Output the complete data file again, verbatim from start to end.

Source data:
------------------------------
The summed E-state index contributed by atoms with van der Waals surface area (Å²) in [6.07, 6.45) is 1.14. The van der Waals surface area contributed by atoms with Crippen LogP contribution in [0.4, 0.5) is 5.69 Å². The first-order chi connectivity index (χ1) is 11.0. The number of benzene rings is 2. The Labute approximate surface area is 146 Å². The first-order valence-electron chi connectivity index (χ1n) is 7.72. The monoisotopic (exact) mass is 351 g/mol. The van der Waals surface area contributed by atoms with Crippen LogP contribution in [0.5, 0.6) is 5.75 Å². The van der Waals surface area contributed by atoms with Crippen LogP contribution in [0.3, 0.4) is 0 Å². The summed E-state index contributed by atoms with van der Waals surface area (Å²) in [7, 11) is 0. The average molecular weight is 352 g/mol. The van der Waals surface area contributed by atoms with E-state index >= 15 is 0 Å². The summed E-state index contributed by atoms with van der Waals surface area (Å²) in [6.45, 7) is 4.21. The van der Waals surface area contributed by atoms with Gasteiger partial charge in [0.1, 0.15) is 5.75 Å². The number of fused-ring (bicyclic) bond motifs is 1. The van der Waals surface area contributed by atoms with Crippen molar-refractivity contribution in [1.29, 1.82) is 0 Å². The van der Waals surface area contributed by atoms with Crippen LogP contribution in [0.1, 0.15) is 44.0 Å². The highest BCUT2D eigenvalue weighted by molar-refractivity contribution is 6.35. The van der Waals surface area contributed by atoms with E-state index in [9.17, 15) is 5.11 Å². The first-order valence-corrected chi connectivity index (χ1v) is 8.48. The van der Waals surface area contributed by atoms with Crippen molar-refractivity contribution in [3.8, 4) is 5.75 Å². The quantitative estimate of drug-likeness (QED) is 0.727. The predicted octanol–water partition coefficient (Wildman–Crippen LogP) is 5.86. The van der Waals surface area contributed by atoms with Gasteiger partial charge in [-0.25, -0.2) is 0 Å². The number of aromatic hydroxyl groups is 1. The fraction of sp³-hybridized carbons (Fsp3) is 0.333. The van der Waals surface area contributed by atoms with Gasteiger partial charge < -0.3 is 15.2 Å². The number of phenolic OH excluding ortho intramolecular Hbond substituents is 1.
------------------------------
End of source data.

The summed E-state index contributed by atoms with van der Waals surface area (Å²) in [6.07, 6.45) is 1.14. The van der Waals surface area contributed by atoms with Crippen LogP contribution in [0.4, 0.5) is 5.69 Å². The first-order chi connectivity index (χ1) is 11.0. The number of benzene rings is 2. The Labute approximate surface area is 146 Å². The first-order valence-electron chi connectivity index (χ1n) is 7.72. The monoisotopic (exact) mass is 351 g/mol. The van der Waals surface area contributed by atoms with Crippen LogP contribution in [0.5, 0.6) is 5.75 Å². The van der Waals surface area contributed by atoms with Crippen LogP contribution in [0.3, 0.4) is 0 Å². The summed E-state index contributed by atoms with van der Waals surface area (Å²) in [7, 11) is 0. The average molecular weight is 352 g/mol. The van der Waals surface area contributed by atoms with E-state index >= 15 is 0 Å². The summed E-state index contributed by atoms with van der Waals surface area (Å²) in [6.45, 7) is 4.21. The van der Waals surface area contributed by atoms with Gasteiger partial charge in [0.1, 0.15) is 5.75 Å². The number of fused-ring (bicyclic) bond motifs is 1. The van der Waals surface area contributed by atoms with Crippen molar-refractivity contribution in [1.29, 1.82) is 0 Å². The van der Waals surface area contributed by atoms with Crippen LogP contribution in [0.1, 0.15) is 44.0 Å². The highest BCUT2D eigenvalue weighted by molar-refractivity contribution is 6.35. The van der Waals surface area contributed by atoms with E-state index in [9.17, 15) is 5.11 Å². The first-order valence-corrected chi connectivity index (χ1v) is 8.48. The van der Waals surface area contributed by atoms with Crippen molar-refractivity contribution in [3.8, 4) is 5.75 Å². The quantitative estimate of drug-likeness (QED) is 0.727. The predicted octanol–water partition coefficient (Wildman–Crippen LogP) is 5.86. The van der Waals surface area contributed by atoms with Gasteiger partial charge in [-0.25, -0.2) is 0 Å². The number of aromatic hydroxyl groups is 1. The fraction of sp³-hybridized carbons (Fsp3) is 0.333. The van der Waals surface area contributed by atoms with Gasteiger partial charge < -0.3 is 15.2 Å². The number of phenolic OH excluding ortho intramolecular Hbond substituents is 1.